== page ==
When I was in my mid-to-late 20s, I really felt the full weight of what EDS “meant” for me (limitations to my career, to my recreational activities, to my capacity to find respite from chronic pain) and that led me to seek counseling (therapist 3 of 4, for those keeping score at home). The most resonant thing I took away from that session was the distinction between pain and suffering, two words and concepts that are often (but erroneously) treated as synonyms.
From this perspective pain is a thoroughly objective phenomenon – receptors are triggered in your body and sensations result. Suffering, on the other hand, is a completely subjective phenomenon – we emotionally process our situation (whether our global life situation or the moment at hand) as being negative and respond accordingly. The “negative” side of this is something for which most of us needn’t look far to find examples. Have you ever seen people whose suffering seemed to outweigh the gravity of their situations? Have you ever thought “geez, why are you so upset over THAT?” or “you think YOU have problems?” We all understand that subjectivity.
What I am fortunate to have figured out during that pivotal moment in my 20s, though, is that this subjectivity can be used as a force for good. That is, it is equally possible (and for all we know maybe equally common and just less dramatically visible) to have a level of suffering that is LESS than what one would expect for a given person’s level of adversity, and that includes physical pain. Managing pain is an important and medically necessary step for someone with chronic issues, but managing suffering is at least as important insofar as we are ultimately measuring quality of life.
I spent much of the two days after hearing Dr. Levy’s talk contemplating this phenomenon and how it pertains to the wellness of not just EDS sufferers, but most people. As if the universe were demanding I write this post, I had two experiences over the weekend that underscored this as not just an important abstract concept, but as central to my own life. First, while in Providence for the conference, we stayed with our daughter and son-in-law and during our conference downtime had a truly delightful time with them. Periodically I would step back and check in with my body – yep, plenty of pain, no doubt about that. But I was too busy being stimulated and happy for that pain to turn into suffering.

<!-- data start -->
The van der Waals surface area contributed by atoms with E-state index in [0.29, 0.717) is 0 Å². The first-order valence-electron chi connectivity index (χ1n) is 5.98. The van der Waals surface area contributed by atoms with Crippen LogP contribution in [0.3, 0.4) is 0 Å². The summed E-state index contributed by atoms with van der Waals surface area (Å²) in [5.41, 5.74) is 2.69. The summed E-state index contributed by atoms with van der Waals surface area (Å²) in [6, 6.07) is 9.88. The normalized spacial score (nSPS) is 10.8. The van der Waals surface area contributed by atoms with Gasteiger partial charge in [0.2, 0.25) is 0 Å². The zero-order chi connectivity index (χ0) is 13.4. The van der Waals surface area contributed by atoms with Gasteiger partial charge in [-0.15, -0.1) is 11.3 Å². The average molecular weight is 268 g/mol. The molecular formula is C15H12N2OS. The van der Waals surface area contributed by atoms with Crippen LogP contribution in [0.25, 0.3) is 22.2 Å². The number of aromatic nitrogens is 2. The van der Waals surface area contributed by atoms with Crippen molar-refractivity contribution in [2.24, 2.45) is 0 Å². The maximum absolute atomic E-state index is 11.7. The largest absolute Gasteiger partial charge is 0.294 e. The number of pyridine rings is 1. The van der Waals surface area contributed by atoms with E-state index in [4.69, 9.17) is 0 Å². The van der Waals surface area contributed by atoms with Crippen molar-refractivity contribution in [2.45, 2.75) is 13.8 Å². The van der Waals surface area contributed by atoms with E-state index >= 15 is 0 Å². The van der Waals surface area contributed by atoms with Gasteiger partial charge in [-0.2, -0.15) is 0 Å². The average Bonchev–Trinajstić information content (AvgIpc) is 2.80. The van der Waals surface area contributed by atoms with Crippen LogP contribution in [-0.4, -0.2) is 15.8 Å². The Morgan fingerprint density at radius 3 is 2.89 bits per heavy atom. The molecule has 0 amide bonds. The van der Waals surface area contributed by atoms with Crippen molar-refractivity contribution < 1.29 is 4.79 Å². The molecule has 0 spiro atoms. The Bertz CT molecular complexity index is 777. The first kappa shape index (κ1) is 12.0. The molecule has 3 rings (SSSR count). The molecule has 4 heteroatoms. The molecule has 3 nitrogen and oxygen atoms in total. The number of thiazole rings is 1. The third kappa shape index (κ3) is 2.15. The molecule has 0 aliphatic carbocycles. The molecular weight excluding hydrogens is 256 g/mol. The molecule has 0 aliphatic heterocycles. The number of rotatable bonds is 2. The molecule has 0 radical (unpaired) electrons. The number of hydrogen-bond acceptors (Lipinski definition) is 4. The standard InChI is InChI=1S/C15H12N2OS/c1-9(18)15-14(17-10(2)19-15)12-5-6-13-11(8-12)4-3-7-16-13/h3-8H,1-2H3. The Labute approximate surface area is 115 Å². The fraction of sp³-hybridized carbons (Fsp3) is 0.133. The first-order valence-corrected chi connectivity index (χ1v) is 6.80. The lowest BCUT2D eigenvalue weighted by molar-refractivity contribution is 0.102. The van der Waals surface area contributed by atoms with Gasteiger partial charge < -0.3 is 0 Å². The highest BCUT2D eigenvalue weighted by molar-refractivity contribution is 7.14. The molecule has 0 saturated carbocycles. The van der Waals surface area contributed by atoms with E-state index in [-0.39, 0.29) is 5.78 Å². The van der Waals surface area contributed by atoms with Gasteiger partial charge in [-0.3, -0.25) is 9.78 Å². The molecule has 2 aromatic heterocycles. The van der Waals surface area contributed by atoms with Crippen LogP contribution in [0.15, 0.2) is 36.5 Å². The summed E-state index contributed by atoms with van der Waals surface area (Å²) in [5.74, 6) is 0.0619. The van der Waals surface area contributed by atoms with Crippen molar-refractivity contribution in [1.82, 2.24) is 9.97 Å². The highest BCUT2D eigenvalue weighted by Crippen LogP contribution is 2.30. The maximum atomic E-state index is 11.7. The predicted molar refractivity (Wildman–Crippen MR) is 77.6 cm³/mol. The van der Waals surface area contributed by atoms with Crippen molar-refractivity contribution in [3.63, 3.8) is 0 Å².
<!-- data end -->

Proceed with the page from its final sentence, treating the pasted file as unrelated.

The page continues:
Meanwhile, we came home late Saturday and Sunday I exercised for the first time in days . . . and promptly threw out my lower back (L4, for those still keeping score at home). What I observed in myself for the remainder of the day was the welling-up of all sorts of negative emotions beyond the objective reality of the day’s back pain and impairment. WHY did I exercise without having been properly vigilant with my lumbar stabilization exercises for the previous couple weeks? WHAT will happen to my back and to the work that maybe I won’t be able to do as a result? HOW am I still going to go away with my wife and kids for the already-brief vacation we’d planned? WHAT will this mean for Kate, who will now have to compensate for my incapacitation? WHAT kind of a fraud am I for speaking at the conference as if I’m a success story and then THIS happens? If your heart rate isn’t going up a little just from reading this, then you are either very grounded or have a heart of stone.
The thing is, all of these thoughts are subjective. I’m “enlightened” enough at this point that I don’t BELIEVE these thoughts when they come up, but not so much that I circumvent them entirely. If I just let them run rampant, I would have spent the evening (and beyond) in a pit of suffering. As a result, my whole body would have been tensed up, my heart rate would have elevated and in general my body would have had a lot more to endure. As it was I breathed through these thoughts, vented a few of them and just let myself accept the reality of the moment and rest. I got a great night of sleep. Did I feel better in the morning? That’s fairly irrelevant, but what I CAN say is that I felt a hell of a lot better than I would have if I had spent the night bemoaning my lot in life or wallowing in shame over my fragility. Been there, done that. It’s no fun and accomplishes nothing good.
Like any important life lesson, this isn’t easy or instantaneous to implement. But part of having any kind of physical adversity IS in your head . . . and from your head, it moves right back into your body to fester and wreak havoc. Certainly those with chronic issues like EDS have enough havoc! Thanks for the reminder, Dr. Levy – both from me and on behalf of anyone reading this who may have pain but can begin to take command of suffering.